A shortage of skilled workers is not going away anytime soon, and it’s a problem that needs addressing in the United States, especially in manufacturing, according to an economic forecast from the National Association of Manufacturers.
But the NAM predicts that we could face an even bigger challenge in the coming years: the rising cost of living, and the fact that many Americans are relying on temporary jobs to supplement their incomes.
A shortage, NAM economist Daniel Schatz told HuffPost, is a problem for everyone, not just for workers who can find the time and the resources to fill those positions.
“The idea that we have an entire economy that is being starved of good workers is a very serious problem, and we need to be aware of it,” he said.
In the past, it’s been argued that the rise in cost of food and other commodities has been offset by workers in many industries who have been pushed to the sidelines.
But as more people face an increased cost of housing and transportation and are faced with increasing student loan debt, many Americans aren’t feeling the pinch as much.
For those workers who do find time and time again to fill their jobs, NAMS believes the economy is already suffering from a shortage.
But even as the shortage persists, there are other ways to boost the economy without the kind of massive disruptions that we’re seeing today.
A growing number of Americans are putting down roots for the first time, taking up jobs that were previously outsourced to countries like China and India.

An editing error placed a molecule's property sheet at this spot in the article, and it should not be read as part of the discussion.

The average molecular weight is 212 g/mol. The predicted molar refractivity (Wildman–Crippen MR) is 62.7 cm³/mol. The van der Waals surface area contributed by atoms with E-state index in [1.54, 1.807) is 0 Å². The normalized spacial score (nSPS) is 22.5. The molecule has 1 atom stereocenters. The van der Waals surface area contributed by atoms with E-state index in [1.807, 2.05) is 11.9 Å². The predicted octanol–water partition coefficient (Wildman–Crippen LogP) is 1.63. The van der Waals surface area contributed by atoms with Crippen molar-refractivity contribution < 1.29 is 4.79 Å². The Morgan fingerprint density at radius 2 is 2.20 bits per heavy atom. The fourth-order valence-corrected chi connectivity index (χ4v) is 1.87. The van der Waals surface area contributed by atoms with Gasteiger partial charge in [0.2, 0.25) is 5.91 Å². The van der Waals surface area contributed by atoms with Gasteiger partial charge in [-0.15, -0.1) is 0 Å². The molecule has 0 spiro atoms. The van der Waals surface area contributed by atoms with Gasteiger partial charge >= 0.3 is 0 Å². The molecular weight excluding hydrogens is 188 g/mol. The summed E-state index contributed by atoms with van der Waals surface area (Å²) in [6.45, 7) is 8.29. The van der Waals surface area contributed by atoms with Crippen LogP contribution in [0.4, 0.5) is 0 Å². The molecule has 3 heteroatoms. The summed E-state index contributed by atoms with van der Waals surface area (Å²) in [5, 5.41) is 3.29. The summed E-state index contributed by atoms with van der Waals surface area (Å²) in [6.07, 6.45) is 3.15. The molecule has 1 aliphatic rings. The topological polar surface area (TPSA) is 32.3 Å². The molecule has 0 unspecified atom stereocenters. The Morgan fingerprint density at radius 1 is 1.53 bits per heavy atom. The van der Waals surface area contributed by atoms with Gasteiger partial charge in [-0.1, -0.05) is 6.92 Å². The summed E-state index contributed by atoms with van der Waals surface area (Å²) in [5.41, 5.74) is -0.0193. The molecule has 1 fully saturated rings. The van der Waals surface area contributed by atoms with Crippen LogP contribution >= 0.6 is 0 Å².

The growth in the number of American families headed by a single parent has outpaced the growth in overall employment, and so, too, is the increase in people who are working in a variety of fields and professions, including those in manufacturing.
The number of people in a family who are on food stamps is expected to rise this year, and this is the largest single category of income for those families.
A major factor contributing to this growth, NAMA argues, is that “there is more opportunity for people to build and build up their savings and investment, and they also have more time to do so.”
And with those savings and investments building up, Namers worries that we will continue to see a growing number, albeit at slower rates, of people who cannot get a job because of a shortage, as we saw in 2016.
In addition, Namer believes that we are currently in the midst of a “long-term decline in economic mobility.”
The U.S. has been on a long-term economic decline, and that trend is set to continue, Naming what can be done to reverse it, Schatz said.
A number of things can be addressed to help people find and retain good jobs, he said, including increasing access to education, providing financial assistance for families, and ensuring that workers are paid on time.
And that’s a big deal.
“We need to make sure that we create a better environment for good workers to find jobs, and then we need a more stable economic environment that provides for people who have earned the right to earn a living wage,” Schatz added.